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by Hedgebrook Staff

Mentors come at unexpected times and in surprising places. Sometimes we seek them, and sometimes they just show up and offer exactly what we need.

My most unexpected meeting with a mentor happened by chance in a Seattle coffee shop.

The time was 2003, and the place was Victrola, a favorite Capitol Hill espresso bar, around the corner from my apartment. I’d moved to Seattle from grad school in the Iowa Playwrights Workshop, and was supporting myself with odd jobs I’d cobbled together: a couple of teaching gigs, and a part-time job in the receiving department of the City People’s Mercantile. Making ends meet.

Back then, the kind folks at Victrola would let you buy a cup of coffee and nurse it along most of the day, which I did, as I worked on a draft of my play.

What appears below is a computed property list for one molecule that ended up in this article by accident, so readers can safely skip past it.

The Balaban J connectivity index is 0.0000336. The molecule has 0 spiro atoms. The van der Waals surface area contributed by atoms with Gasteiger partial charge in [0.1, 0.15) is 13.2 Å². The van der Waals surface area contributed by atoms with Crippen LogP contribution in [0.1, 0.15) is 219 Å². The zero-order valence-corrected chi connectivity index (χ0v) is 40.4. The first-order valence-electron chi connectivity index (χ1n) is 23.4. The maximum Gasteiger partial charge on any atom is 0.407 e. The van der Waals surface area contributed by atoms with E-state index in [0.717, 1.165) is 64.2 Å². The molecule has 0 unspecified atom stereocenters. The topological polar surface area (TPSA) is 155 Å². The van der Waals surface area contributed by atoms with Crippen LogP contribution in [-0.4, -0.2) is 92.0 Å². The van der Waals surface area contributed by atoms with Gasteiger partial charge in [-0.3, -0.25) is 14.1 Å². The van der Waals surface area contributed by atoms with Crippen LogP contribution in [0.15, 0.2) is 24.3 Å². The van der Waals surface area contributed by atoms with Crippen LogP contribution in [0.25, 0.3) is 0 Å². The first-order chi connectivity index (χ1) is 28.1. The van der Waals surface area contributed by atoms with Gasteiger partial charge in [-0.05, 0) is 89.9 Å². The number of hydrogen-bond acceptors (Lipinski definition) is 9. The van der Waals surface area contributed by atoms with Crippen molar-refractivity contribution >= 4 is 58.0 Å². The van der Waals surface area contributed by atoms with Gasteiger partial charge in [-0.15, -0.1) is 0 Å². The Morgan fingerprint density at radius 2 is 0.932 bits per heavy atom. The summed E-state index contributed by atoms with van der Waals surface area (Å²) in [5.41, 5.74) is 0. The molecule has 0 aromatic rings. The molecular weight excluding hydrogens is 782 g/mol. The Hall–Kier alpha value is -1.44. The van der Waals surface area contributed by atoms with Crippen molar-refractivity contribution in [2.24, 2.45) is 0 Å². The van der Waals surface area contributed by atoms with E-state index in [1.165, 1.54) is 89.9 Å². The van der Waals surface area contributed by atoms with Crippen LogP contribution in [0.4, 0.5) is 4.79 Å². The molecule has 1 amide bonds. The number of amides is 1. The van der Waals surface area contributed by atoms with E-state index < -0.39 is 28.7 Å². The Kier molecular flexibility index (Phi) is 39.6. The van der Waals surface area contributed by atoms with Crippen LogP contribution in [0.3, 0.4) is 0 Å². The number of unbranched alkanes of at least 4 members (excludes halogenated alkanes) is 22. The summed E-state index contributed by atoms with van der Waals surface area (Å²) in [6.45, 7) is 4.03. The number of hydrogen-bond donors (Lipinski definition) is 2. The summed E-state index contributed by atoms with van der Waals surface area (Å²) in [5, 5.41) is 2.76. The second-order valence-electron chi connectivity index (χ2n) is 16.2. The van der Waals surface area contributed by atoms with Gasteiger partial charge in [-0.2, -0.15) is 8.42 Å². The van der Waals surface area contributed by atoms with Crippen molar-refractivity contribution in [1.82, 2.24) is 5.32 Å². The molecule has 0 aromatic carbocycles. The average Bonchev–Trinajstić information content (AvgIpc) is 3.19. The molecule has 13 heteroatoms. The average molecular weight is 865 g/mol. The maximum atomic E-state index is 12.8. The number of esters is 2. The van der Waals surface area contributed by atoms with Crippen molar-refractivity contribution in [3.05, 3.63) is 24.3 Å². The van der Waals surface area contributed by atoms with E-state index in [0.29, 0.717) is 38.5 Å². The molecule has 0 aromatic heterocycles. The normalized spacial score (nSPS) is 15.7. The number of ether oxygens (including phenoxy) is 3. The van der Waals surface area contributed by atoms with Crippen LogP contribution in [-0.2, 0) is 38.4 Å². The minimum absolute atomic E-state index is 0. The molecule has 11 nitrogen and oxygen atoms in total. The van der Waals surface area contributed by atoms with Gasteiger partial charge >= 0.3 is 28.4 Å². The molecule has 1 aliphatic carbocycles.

One day, I noticed a nicely dressed man sitting alone at a table, writing feverishly on the back of a stack of postcards he’d picked up by the door. He stood out, not only because of his dapper attire (nice slacks, a black turtleneck under a tweed blazer, and a smart “newsboy” cap), but because…well, I recognized him instantly.

Amy and August_1August Wilson, the Pulitzer Prize winning playwright, lived, as it turned out, in my neighborhood. He was deep in thought that day, so I didn’t bother him. But he showed up again, several days later, and tossed me a friendly smile as he took the table next to mine and began leafing through The New York Times.

I mustered up my courage, approached his table and introduced myself to him as a playwright. We chatted about productions of his plays that I’d seen in New York, and theatre in general. Then he invited me to sit with him and we talked for over an hour about our current projects.